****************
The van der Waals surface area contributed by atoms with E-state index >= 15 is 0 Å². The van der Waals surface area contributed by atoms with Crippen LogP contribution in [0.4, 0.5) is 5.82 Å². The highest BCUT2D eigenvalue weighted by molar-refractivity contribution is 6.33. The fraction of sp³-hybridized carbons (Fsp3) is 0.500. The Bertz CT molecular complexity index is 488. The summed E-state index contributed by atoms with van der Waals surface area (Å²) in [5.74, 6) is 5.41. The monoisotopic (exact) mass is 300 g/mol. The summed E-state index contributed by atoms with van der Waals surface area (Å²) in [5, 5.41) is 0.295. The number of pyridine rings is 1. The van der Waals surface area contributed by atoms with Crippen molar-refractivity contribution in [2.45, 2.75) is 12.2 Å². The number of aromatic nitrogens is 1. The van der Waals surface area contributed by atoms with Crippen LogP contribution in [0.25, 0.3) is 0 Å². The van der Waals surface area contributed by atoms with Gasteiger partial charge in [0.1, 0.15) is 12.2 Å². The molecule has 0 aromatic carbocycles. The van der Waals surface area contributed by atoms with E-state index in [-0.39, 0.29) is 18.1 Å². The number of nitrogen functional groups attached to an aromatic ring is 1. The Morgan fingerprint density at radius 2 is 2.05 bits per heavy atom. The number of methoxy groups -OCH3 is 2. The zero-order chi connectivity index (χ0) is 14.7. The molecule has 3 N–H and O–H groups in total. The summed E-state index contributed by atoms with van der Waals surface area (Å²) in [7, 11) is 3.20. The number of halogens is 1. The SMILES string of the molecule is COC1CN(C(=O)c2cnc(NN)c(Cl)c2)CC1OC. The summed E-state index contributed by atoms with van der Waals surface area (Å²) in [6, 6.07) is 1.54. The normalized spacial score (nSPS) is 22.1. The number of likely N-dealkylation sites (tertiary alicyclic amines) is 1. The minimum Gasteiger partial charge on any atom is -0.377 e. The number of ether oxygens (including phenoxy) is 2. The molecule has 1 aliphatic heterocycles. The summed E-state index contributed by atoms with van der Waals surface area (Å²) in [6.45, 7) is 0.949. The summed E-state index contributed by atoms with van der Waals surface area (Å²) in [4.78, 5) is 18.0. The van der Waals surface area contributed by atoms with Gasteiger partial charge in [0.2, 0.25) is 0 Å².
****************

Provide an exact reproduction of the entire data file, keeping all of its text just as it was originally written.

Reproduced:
The van der Waals surface area contributed by atoms with E-state index >= 15 is 0 Å². The van der Waals surface area contributed by atoms with Crippen LogP contribution in [0.4, 0.5) is 5.82 Å². The highest BCUT2D eigenvalue weighted by molar-refractivity contribution is 6.33. The fraction of sp³-hybridized carbons (Fsp3) is 0.500. The Bertz CT molecular complexity index is 488. The summed E-state index contributed by atoms with van der Waals surface area (Å²) in [5.74, 6) is 5.41. The monoisotopic (exact) mass is 300 g/mol. The summed E-state index contributed by atoms with van der Waals surface area (Å²) in [5, 5.41) is 0.295. The number of pyridine rings is 1. The van der Waals surface area contributed by atoms with Crippen molar-refractivity contribution in [2.45, 2.75) is 12.2 Å². The number of aromatic nitrogens is 1. The van der Waals surface area contributed by atoms with Crippen LogP contribution in [0.25, 0.3) is 0 Å². The van der Waals surface area contributed by atoms with Gasteiger partial charge in [0.1, 0.15) is 12.2 Å². The molecule has 0 aromatic carbocycles. The van der Waals surface area contributed by atoms with E-state index in [-0.39, 0.29) is 18.1 Å². The number of nitrogen functional groups attached to an aromatic ring is 1. The Morgan fingerprint density at radius 2 is 2.05 bits per heavy atom. The number of methoxy groups -OCH3 is 2. The zero-order chi connectivity index (χ0) is 14.7. The molecule has 3 N–H and O–H groups in total. The summed E-state index contributed by atoms with van der Waals surface area (Å²) in [7, 11) is 3.20. The number of halogens is 1. The SMILES string of the molecule is COC1CN(C(=O)c2cnc(NN)c(Cl)c2)CC1OC. The summed E-state index contributed by atoms with van der Waals surface area (Å²) in [6, 6.07) is 1.54. The normalized spacial score (nSPS) is 22.1. The number of likely N-dealkylation sites (tertiary alicyclic amines) is 1. The minimum Gasteiger partial charge on any atom is -0.377 e. The number of ether oxygens (including phenoxy) is 2. The molecule has 1 aliphatic heterocycles. The summed E-state index contributed by atoms with van der Waals surface area (Å²) in [6.45, 7) is 0.949. The summed E-state index contributed by atoms with van der Waals surface area (Å²) in [4.78, 5) is 18.0. The van der Waals surface area contributed by atoms with Gasteiger partial charge in [0.2, 0.25) is 0 Å².